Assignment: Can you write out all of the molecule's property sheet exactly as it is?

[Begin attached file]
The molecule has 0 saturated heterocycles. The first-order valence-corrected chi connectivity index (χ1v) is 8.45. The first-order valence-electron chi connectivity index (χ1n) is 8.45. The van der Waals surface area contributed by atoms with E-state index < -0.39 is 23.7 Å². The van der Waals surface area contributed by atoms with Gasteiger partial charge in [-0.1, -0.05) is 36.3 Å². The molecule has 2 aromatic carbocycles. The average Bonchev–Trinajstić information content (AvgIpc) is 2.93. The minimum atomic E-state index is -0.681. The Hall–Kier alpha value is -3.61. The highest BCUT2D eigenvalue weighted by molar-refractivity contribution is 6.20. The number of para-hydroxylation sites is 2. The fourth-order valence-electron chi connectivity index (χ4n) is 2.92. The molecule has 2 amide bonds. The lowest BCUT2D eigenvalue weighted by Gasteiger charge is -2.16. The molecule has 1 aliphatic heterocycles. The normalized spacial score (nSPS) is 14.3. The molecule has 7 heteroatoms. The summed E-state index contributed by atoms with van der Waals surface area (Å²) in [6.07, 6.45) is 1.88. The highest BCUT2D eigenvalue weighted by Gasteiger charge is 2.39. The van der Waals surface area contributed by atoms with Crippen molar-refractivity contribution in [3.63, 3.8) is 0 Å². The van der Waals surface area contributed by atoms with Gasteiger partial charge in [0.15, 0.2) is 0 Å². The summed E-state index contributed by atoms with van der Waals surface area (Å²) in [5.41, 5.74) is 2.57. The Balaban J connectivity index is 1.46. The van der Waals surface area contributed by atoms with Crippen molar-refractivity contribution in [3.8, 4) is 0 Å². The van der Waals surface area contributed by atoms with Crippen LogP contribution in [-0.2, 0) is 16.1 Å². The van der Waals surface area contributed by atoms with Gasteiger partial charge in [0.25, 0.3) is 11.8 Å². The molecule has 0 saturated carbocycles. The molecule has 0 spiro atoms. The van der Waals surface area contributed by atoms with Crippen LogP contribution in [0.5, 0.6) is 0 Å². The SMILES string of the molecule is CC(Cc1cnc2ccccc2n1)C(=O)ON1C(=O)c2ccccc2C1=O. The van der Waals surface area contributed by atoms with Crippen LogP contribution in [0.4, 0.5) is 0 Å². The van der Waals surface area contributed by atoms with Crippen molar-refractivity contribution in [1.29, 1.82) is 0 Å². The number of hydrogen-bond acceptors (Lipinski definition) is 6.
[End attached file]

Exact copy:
The molecule has 0 saturated heterocycles. The first-order valence-corrected chi connectivity index (χ1v) is 8.45. The first-order valence-electron chi connectivity index (χ1n) is 8.45. The van der Waals surface area contributed by atoms with E-state index < -0.39 is 23.7 Å². The van der Waals surface area contributed by atoms with Gasteiger partial charge in [-0.1, -0.05) is 36.3 Å². The molecule has 2 aromatic carbocycles. The average Bonchev–Trinajstić information content (AvgIpc) is 2.93. The minimum atomic E-state index is -0.681. The Hall–Kier alpha value is -3.61. The highest BCUT2D eigenvalue weighted by molar-refractivity contribution is 6.20. The number of para-hydroxylation sites is 2. The fourth-order valence-electron chi connectivity index (χ4n) is 2.92. The molecule has 2 amide bonds. The lowest BCUT2D eigenvalue weighted by Gasteiger charge is -2.16. The molecule has 1 aliphatic heterocycles. The normalized spacial score (nSPS) is 14.3. The molecule has 7 heteroatoms. The summed E-state index contributed by atoms with van der Waals surface area (Å²) in [6.07, 6.45) is 1.88. The highest BCUT2D eigenvalue weighted by Gasteiger charge is 2.39. The van der Waals surface area contributed by atoms with Crippen molar-refractivity contribution in [3.63, 3.8) is 0 Å². The van der Waals surface area contributed by atoms with Gasteiger partial charge in [0.15, 0.2) is 0 Å². The summed E-state index contributed by atoms with van der Waals surface area (Å²) in [5.41, 5.74) is 2.57. The Balaban J connectivity index is 1.46. The van der Waals surface area contributed by atoms with Crippen molar-refractivity contribution in [3.8, 4) is 0 Å². The van der Waals surface area contributed by atoms with Crippen LogP contribution in [-0.2, 0) is 16.1 Å². The van der Waals surface area contributed by atoms with Gasteiger partial charge in [0.25, 0.3) is 11.8 Å². The molecule has 0 saturated carbocycles. The molecule has 0 spiro atoms. The van der Waals surface area contributed by atoms with Crippen LogP contribution in [0.5, 0.6) is 0 Å². The SMILES string of the molecule is CC(Cc1cnc2ccccc2n1)C(=O)ON1C(=O)c2ccccc2C1=O. The van der Waals surface area contributed by atoms with Crippen LogP contribution in [0.4, 0.5) is 0 Å². The van der Waals surface area contributed by atoms with Crippen molar-refractivity contribution in [1.29, 1.82) is 0 Å². The number of hydrogen-bond acceptors (Lipinski definition) is 6.